GROUNDED: Oglala Sioux Tribe leaders say IHS use of outside air ambulance service is failing members

PINE RIDGE, S.D. — A recent shooting on the Pine Ridge Reservation brought to light a controversy.

“Just recently we had an individual that was shot in one of the communities and we had our bird sitting here, but yet, we waited an hour for Rapid City to fly in,” says Garfield Steele, the Wounded Knee district councilman.

Seven of the nine districts of the Oglala Sioux Tribe signed on, and in 2019, Oglala Lakota Air Rescue began operating.

“Around 2017, it was brought to us to bring our own air rescue to the reservation,” says Derek Janis, co-founder and board member with Oglala Lakota Air Rescue. We [saw] we needed it to get our community members, our relatives, to higher care quicker,” Janis says.

Img 2041Despite their centralized location in Pine Ridge, tribal leaders say the Indian Health Service isn’t utilizing them.

“We have our own air ambulance that is owned by the districts of the Oglala Sioux Tribe sitting just a half mile from IHS, but yet, we’re still utilizing these other companies to fly in from Rapid City, which takes at least up to 50 min to an hour to get here,” Steele says.

IHS makes the call for air transport, and Janis says he wishes they’d use O.L.A.R. more.

“It’s our number one goal to take care of our people, our healthcare. That should be our number one goal, but yet it’s not at the forefront,” Steele says. “They’re failing in that matter.”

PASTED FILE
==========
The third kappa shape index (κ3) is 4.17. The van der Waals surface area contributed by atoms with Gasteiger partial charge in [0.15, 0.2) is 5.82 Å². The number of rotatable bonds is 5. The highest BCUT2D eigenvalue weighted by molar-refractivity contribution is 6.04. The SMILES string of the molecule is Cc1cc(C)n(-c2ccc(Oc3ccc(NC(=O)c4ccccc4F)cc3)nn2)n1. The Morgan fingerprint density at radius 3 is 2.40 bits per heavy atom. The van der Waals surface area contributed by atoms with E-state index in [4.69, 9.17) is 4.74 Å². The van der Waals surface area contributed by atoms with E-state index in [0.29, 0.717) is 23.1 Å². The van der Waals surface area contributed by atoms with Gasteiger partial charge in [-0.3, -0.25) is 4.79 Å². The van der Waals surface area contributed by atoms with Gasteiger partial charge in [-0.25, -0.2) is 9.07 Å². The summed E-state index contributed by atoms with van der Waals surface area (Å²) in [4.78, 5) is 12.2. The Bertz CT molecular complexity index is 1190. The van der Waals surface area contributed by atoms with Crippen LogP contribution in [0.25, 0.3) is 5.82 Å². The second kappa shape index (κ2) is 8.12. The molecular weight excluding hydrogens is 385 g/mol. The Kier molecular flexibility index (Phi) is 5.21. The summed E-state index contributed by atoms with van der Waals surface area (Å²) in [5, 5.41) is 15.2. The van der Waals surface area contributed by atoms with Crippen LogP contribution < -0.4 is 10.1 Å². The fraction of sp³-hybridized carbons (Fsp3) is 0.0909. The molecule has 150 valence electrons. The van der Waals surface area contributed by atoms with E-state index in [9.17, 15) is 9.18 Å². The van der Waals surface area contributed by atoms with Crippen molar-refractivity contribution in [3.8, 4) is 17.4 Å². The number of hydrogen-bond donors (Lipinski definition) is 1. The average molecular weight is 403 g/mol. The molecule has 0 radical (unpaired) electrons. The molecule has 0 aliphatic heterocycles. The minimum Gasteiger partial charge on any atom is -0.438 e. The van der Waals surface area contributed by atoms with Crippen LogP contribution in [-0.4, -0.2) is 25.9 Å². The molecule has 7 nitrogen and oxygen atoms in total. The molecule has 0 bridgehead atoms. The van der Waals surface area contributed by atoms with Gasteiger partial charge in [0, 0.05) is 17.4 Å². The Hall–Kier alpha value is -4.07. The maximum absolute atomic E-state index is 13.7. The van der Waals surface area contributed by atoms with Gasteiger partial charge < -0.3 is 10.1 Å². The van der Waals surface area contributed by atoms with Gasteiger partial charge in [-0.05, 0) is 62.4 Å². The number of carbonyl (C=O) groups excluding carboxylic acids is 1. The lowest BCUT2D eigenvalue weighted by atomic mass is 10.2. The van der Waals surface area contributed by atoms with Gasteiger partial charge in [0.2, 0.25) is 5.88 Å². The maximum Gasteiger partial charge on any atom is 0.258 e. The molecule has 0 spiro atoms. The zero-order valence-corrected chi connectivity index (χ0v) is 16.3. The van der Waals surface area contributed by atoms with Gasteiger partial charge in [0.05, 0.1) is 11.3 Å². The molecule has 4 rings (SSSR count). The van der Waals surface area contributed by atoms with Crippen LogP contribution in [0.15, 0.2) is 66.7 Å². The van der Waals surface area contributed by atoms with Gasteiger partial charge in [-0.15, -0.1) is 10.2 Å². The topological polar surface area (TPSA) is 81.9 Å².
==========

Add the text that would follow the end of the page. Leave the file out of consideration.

According to Steele, IHS says O.L.A.R. must be “comparable to their vendors,” and must have all the same capabilities – something both Steele and Janis say O.L.A.R. has.

“We’re just as certified as any other air rescue,” Janis says. “It’s not like we came in with no certificates.”

O.L.A.R. says in order to become a flight medic or flight nurse, you have to have three-to-five years relevant experience with ICU or flight training, and pilots must have a minimum of 500 flight hours. The company is certified by C.A.M.T.S. – the Commission on Accreditation of Medical Transport Systems – and is licensed in South Dakota and the national registry as well.

“We have the same certifications and we could do the same flight as any other air rescue in the area,” Janis says.

O.L.A.R. is the first native-owned air rescue in the United States, and Janis says the goal is to be fully-owned and operated by the tribe, calling it “the people’s helicopter.”

“It’s not about pleasing this company because its native-owned. It’s about getting the quality care for our patients,” Steele adds. “It should be more about our patients’ care than satisfying companies. It was about saving lives. Our people want better healthcare.”

NewsCenter1 reached out to IHS before doing the story. After an initial response from their public affairs office saying someone would be in touch – and despite repeated attempts since – we’ve been unable to reach them for a response.

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